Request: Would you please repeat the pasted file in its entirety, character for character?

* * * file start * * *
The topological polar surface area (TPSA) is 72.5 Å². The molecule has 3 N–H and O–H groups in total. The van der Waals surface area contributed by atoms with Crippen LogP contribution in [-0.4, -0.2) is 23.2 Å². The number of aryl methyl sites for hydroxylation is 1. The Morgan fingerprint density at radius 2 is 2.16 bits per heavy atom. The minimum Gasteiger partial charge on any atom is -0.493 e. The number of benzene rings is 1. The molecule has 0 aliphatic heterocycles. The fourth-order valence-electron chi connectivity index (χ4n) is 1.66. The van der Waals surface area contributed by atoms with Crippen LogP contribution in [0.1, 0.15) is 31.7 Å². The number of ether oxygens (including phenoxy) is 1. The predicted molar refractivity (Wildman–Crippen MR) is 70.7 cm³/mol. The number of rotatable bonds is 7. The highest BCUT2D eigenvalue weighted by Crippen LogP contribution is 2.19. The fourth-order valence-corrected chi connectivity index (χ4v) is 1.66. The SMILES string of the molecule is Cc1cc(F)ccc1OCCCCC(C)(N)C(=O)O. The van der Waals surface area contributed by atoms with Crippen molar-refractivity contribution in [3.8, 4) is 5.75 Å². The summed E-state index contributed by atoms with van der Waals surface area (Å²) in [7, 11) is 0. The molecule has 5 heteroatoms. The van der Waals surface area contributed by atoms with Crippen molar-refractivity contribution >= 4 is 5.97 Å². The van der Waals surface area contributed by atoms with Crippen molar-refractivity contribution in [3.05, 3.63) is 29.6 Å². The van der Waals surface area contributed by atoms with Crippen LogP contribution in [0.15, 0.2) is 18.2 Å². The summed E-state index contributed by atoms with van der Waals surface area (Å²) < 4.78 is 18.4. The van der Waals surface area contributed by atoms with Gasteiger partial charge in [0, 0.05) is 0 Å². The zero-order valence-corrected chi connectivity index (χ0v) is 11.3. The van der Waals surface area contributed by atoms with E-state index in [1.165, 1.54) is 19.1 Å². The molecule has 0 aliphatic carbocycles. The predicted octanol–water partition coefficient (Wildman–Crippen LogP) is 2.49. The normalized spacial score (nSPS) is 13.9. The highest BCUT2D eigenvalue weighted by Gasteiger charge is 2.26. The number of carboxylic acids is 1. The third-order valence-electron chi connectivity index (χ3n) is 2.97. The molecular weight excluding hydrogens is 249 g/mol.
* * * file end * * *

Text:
The topological polar surface area (TPSA) is 72.5 Å². The molecule has 3 N–H and O–H groups in total. The van der Waals surface area contributed by atoms with Crippen LogP contribution in [-0.4, -0.2) is 23.2 Å². The number of aryl methyl sites for hydroxylation is 1. The Morgan fingerprint density at radius 2 is 2.16 bits per heavy atom. The minimum Gasteiger partial charge on any atom is -0.493 e. The number of benzene rings is 1. The molecule has 0 aliphatic heterocycles. The fourth-order valence-electron chi connectivity index (χ4n) is 1.66. The van der Waals surface area contributed by atoms with Crippen LogP contribution in [0.1, 0.15) is 31.7 Å². The number of ether oxygens (including phenoxy) is 1. The predicted molar refractivity (Wildman–Crippen MR) is 70.7 cm³/mol. The number of rotatable bonds is 7. The highest BCUT2D eigenvalue weighted by Crippen LogP contribution is 2.19. The fourth-order valence-corrected chi connectivity index (χ4v) is 1.66. The SMILES string of the molecule is Cc1cc(F)ccc1OCCCCC(C)(N)C(=O)O. The van der Waals surface area contributed by atoms with Crippen molar-refractivity contribution in [3.8, 4) is 5.75 Å². The summed E-state index contributed by atoms with van der Waals surface area (Å²) in [7, 11) is 0. The molecule has 5 heteroatoms. The van der Waals surface area contributed by atoms with Crippen molar-refractivity contribution >= 4 is 5.97 Å². The van der Waals surface area contributed by atoms with Crippen molar-refractivity contribution in [3.05, 3.63) is 29.6 Å². The van der Waals surface area contributed by atoms with Crippen LogP contribution in [0.15, 0.2) is 18.2 Å². The summed E-state index contributed by atoms with van der Waals surface area (Å²) < 4.78 is 18.4. The van der Waals surface area contributed by atoms with Gasteiger partial charge in [0, 0.05) is 0 Å². The zero-order valence-corrected chi connectivity index (χ0v) is 11.3. The van der Waals surface area contributed by atoms with E-state index in [1.165, 1.54) is 19.1 Å². The molecule has 0 aliphatic carbocycles. The predicted octanol–water partition coefficient (Wildman–Crippen LogP) is 2.49. The normalized spacial score (nSPS) is 13.9. The highest BCUT2D eigenvalue weighted by Gasteiger charge is 2.26. The number of carboxylic acids is 1. The third-order valence-electron chi connectivity index (χ3n) is 2.97. The molecular weight excluding hydrogens is 249 g/mol.